Evaluation of the National Levelling Up Widening Participation Pilot Programme [article]

Helen Cramman, Helen Gray, Maria Ana Chavana, Durham University, Institute Of Physics, London Mathematical Society
The stated seven areas in which the programme desired to have impact were: 1. Participants aspire to study chemistry, physics, mathematics, or a directly related STEM discipline to their programme subject, at university. 2. Participants apply to a high ranked university as listed in in the Times Good University Guide. 3. Participants aspire to study at university (in any subject). 4. Participants aspire to study at their Levelling Up host university. 5. Participants consider that the programme
more » ... as helped them achieve higher grades at A level in their subject. 6. (Chemistry and Physics) Students consider that the programme has helped them achieve higher grades at A level in maths within their subjects. 7. Participants received offers to study the courses which they have applied for on their UCAS applications. Evaluation The evaluation of the programme sought to answer two overarching research questions: 1. Have the intended impact aims and outcomes for the Levelling Up programme been achieved? 2. Is it reasonable to conclude the Levelling Up programme of activities contributed to the achievement of these impact aims and outcomes? The evaluation used a Contribution Analysis Framework to answer these questions, which is a robust method of undertaking evaluation of widening participation programmes with small numbers of participants in complex programmes (TASO, 2022). To address the research questions, the evaluation utilised a concurrent triangulation mixed methods approach, collecting data in sequential stages with the first stage informing the development of the data collection tools in the second stage (Creswell et al., 2003) . Data were collected using: start of programme participant application form, baseline and end of programme surveys, focus groups, interviews, and observation of training sessions and a tutorial session. Analysis was carried out in detail at two timepoints during the project (interim and end-point), with the findings from the interim analysis informing the development of subsequent data collection tools. At both timepoints, qualitative and quantitative data were analysed independently with the findings integrated at the data interpretation stage.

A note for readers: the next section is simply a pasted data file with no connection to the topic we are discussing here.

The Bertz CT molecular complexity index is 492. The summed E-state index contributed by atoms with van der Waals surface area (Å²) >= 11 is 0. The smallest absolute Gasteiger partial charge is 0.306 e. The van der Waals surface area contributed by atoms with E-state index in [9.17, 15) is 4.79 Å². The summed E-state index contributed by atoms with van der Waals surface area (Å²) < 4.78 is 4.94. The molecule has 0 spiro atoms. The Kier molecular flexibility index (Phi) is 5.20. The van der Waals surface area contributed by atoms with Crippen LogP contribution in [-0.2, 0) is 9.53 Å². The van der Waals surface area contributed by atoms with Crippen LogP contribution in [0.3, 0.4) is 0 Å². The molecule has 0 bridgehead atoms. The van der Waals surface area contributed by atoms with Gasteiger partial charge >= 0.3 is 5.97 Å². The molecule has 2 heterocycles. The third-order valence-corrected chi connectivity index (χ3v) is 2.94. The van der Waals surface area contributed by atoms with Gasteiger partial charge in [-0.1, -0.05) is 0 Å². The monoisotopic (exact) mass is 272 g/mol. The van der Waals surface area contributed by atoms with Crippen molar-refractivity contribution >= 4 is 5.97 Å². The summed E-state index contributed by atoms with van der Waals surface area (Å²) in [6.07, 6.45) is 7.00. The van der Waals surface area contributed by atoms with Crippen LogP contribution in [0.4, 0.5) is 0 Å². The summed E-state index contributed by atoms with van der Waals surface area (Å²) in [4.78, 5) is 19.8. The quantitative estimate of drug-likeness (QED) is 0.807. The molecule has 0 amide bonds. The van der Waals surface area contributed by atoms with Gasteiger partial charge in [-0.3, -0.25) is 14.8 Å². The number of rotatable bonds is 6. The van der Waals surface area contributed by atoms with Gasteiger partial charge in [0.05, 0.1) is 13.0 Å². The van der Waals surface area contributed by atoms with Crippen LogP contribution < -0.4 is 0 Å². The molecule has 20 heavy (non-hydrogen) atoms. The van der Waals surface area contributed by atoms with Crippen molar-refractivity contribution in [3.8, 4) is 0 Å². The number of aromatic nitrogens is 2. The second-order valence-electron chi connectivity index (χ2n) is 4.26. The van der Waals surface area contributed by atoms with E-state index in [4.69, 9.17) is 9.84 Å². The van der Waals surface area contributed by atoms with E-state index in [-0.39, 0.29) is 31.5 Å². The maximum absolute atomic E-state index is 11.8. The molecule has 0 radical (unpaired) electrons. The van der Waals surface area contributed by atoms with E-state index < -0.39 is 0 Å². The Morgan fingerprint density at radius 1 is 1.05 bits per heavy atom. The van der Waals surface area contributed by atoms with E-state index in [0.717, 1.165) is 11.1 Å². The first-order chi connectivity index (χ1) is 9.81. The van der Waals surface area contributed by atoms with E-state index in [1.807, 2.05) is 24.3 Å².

doi:10.15128/r18910jt623 fatcat:c3jm5qtwenbjjl5jttblkqqduu